Do you think this is doing any good for your hospital’s reputation?   When one Googles UBH Denton my site is the SECOND ONE in the Google Search results!   Does Dr. Kresch know about my blog?  Should I tell him?  Maybe I will.  Oh wait… he makes sure his e-mail address isn’t accessible on the site.  GO figure (I find it so hard to believe that he wouldn’t want to be available for people like me to share my experiences with him).

Sooner or later, someone is going to sue you in a way that sticks.  I really look forward to that day. Meanwhile, I’m going to feel good about what I’m doing, which is exposing your hospital for what it really is, and making sure that other people who get duped into signing themselves in to UBH Denton know they are not alone.

Hello everyone and Happy New Year!  I’m approaching my 3 year anniversary of this incident and although it’s one I’d rather not have experienced, I am quite pleased that I’ve managed to get the word out about this questionable hospital and its administration.  I was surprised to see that in just a few short months I’ve had about 2,000 visits to the site!  Wanted to share that good news with you (see below).

It was very hard to put this out there.  But having heard from people who went there and were treated as badly as I was, and realizing that they felt better knowing they weren’t alone in their experiences, made me feel like the effort and the pain of reliving it all a few more times might have been worthwhile.  I could not sit back and pretend that my experience was unique when I knew that it wasn’t.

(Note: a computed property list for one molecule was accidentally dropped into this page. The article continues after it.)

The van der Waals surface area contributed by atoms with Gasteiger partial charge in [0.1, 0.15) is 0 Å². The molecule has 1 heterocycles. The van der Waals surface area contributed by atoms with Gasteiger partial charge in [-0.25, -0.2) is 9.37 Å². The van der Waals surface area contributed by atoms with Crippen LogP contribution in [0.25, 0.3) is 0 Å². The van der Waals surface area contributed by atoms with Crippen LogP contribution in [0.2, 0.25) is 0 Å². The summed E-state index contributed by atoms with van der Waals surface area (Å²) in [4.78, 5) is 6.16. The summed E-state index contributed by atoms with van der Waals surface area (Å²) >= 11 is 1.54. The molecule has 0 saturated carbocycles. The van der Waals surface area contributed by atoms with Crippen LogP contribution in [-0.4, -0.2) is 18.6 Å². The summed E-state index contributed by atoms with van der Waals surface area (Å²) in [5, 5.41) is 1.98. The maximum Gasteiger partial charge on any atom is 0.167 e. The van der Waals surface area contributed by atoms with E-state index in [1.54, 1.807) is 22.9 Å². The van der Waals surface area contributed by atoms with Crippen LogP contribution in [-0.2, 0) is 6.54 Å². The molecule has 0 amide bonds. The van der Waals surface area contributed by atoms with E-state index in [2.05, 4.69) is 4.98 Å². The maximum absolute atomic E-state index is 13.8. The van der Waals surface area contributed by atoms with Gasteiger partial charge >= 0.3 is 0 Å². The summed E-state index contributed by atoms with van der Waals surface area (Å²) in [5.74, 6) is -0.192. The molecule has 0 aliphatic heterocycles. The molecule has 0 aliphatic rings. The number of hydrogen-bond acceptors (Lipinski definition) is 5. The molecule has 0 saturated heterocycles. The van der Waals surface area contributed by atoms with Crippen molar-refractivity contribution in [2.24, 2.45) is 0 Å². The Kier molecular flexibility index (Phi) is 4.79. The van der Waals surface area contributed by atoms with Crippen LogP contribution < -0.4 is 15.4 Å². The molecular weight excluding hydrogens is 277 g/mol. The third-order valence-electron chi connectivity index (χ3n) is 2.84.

SO, hope you find these stats interesting (especially YOU, Dr. Khan)….

The stats helper monkeys at mulled over how this blog did in 2010, and here’s a high level summary of its overall blog health:

Healthy blog!

The Blog-Health-o-Meter™ reads Fresher than ever.

Crunchy numbers

A Boeing 747-400 passenger jet can hold 416 passengers. This blog was viewed about 2,000 times in 2010. That’s about 5 full 747s.

In 2010, there were 16 new posts, not bad for the first year! There were 4 pictures uploaded, taking up a total of 114kb.

The busiest day of the year was October 29th with 116 views. The most popular post that day was It’s hard to believe, I know…..

Where did they come from?

The top referring sites in 2010 were,,,, and

Some visitors came searching, mostly for ubh denton, richard kresch, md, ubh in denton, ubh of denton, and ubh dr khan.

Attractions in 2010

These are the posts and pages that got the most views in 2010.


It’s hard to believe, I know…. September 2010


Post traumatic stress? Yep! September 2010


The Letter I Sent Them September 2010
1 comment and 1 Like on,


Dr. Richard Kresch: The Mastermind of this Quack Shack September 2010


Why Did I Agree to Go in the First Place? September 2010